How we live now

Doug H. writes:

It’s 10:30 p.m. in the emergency room in Fort Walton Beach, Florida. Across from me sit two men, one rubbing the other trying to comfort him, the way a man tries to comfort his woman. I am here due to my wife, but I think I may puke. Observing such as this, I lose any hope that society can be saved.

- end of initial entry -

Kevin H. writes:

I fully understand Doug H.’s comments, but I would like to relate to you an experience of the opposite variety I had on Sunday evening. One far more heartwarming and optimistic.

The university right next to where I live has an “interfaith centre” which hosts Catholic masses throughout the week. On Sundays during Lent there is a special 7:30 PM Mass, which I attended Sunday last. To my chagrin, only 10 persons attended, 11 if you count the priest.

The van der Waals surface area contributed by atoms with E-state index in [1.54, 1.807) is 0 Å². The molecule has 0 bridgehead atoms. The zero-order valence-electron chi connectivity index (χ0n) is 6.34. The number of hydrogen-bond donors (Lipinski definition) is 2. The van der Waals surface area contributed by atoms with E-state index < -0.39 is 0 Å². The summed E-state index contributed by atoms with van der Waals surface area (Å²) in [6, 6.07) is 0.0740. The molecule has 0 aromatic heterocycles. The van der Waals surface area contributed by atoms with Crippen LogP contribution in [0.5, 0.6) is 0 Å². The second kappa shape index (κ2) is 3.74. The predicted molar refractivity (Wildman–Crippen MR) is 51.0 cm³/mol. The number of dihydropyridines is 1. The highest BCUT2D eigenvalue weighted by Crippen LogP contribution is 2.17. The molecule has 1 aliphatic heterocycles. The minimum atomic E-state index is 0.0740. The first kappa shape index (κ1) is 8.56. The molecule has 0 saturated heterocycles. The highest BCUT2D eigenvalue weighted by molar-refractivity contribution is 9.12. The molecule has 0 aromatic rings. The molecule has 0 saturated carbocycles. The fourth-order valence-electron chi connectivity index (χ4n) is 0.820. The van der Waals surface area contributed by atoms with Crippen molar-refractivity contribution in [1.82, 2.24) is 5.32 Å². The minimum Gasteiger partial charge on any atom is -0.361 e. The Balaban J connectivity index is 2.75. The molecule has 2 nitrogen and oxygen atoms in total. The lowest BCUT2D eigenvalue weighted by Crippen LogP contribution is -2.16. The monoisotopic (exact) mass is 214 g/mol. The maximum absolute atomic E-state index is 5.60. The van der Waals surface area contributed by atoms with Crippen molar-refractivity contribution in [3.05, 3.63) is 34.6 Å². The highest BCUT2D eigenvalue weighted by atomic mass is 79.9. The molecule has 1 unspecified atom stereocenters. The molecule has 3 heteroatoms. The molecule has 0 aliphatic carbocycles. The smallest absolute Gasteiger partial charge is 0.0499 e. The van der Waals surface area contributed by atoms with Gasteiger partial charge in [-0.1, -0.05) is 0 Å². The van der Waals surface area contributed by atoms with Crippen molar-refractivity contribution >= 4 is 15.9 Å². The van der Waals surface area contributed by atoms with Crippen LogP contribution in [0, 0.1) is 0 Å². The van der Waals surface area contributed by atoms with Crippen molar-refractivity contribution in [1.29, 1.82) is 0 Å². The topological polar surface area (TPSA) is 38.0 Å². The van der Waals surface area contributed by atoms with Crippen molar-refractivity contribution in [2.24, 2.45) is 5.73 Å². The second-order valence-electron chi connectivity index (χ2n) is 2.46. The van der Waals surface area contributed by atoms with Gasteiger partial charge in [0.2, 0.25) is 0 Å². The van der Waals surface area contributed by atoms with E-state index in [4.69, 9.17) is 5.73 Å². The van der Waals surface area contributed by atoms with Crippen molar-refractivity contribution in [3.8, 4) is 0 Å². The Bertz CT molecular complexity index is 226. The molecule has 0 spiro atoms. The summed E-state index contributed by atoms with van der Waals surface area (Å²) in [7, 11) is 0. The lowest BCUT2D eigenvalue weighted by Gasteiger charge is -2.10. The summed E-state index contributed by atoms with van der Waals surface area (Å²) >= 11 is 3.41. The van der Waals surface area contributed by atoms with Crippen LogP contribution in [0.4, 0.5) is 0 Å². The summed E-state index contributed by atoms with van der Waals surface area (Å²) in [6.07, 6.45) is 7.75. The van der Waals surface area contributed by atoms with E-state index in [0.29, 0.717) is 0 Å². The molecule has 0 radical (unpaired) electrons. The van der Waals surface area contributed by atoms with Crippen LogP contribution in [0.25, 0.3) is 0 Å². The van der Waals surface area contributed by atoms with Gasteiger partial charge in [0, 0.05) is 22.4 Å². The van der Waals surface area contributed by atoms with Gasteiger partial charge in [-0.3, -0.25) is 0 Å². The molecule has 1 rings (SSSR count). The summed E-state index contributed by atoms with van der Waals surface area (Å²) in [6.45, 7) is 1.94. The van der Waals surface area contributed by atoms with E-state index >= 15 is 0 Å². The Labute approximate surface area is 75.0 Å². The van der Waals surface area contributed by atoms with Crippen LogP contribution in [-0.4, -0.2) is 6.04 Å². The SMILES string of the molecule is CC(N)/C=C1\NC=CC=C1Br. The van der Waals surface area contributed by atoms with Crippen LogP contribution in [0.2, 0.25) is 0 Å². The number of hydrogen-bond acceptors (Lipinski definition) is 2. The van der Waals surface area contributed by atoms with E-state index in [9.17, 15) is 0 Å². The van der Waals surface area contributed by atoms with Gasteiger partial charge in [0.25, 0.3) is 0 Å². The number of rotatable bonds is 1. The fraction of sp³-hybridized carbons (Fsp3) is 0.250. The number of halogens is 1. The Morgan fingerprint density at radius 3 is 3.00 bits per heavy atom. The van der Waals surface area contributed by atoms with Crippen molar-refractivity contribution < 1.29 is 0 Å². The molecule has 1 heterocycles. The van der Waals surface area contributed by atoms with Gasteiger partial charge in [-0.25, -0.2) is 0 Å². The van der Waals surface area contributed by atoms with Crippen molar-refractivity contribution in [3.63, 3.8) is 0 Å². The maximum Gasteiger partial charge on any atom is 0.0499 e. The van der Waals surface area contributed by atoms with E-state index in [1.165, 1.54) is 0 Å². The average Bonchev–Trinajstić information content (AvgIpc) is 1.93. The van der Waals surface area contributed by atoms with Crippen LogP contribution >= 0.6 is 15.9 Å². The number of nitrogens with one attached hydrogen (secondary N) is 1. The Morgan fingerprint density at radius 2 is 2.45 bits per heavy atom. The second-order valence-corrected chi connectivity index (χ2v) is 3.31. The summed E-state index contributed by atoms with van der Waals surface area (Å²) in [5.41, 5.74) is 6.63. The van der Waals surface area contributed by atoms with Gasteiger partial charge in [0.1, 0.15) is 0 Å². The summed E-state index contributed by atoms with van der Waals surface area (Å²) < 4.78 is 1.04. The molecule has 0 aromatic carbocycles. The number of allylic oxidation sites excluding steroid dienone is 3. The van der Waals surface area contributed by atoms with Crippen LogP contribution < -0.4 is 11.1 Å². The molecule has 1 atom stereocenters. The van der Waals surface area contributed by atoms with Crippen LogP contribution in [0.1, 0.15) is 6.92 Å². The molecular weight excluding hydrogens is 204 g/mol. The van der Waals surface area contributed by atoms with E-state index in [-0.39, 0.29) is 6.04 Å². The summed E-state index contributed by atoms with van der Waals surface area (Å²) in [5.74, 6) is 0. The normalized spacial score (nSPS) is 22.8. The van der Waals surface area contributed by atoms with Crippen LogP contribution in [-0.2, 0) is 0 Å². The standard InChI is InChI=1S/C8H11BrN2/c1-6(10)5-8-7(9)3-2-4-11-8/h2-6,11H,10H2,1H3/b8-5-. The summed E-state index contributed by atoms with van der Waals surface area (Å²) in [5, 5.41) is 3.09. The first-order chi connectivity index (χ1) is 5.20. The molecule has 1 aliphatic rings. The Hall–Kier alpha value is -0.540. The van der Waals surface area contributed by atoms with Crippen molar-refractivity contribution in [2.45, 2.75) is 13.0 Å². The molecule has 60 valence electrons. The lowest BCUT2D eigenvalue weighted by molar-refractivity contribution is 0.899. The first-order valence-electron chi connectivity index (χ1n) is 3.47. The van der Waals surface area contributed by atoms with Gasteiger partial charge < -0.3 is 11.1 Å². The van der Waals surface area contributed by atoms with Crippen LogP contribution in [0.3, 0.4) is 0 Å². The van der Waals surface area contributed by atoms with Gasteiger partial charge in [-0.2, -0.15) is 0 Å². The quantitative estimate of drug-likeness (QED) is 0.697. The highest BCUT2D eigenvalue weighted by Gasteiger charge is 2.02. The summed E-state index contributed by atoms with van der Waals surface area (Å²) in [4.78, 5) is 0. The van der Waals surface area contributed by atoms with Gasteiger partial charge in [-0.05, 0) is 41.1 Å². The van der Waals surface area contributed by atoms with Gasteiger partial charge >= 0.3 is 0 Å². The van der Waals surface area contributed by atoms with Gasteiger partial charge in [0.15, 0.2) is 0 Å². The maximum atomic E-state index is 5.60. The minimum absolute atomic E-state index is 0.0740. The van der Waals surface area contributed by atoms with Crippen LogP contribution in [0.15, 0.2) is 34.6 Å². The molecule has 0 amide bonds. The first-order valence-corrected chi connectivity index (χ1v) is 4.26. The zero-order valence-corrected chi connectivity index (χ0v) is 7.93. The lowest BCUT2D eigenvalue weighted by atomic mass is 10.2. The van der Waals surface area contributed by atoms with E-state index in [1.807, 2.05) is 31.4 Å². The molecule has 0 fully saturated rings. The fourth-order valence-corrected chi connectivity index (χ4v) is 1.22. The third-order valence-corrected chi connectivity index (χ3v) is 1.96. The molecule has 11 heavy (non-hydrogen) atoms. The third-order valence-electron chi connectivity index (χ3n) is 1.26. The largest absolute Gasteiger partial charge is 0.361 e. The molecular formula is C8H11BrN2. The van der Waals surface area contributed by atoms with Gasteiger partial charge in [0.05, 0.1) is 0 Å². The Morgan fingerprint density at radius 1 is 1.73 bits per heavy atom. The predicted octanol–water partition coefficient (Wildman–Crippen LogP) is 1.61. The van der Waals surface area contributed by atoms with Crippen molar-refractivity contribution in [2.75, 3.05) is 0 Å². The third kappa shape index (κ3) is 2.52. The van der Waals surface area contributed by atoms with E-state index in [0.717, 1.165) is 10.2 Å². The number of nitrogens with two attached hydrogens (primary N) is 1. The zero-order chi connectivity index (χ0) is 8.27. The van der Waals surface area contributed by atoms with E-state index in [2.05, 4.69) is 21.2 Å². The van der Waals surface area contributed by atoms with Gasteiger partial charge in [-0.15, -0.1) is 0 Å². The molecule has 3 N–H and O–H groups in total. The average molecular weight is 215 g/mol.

Being such a small congregation it was easy to strike up a group conversation directly afterwards. As the priest introduced us to each other, I was astonished to find that one young lady was to receive her first communion on Easter Sunday ( a new convert,) another young lady was in the process of converting prior to getting married, and a young man had become a Catholic only last Easter.

If you leave out myself and the priest, you have 9 persons at Mass, fully one third of them newcomers to the Church. Maybe there is hope for us after all.

Posted by Lawrence Auster at March 06, 2012 11:29 PM | Send

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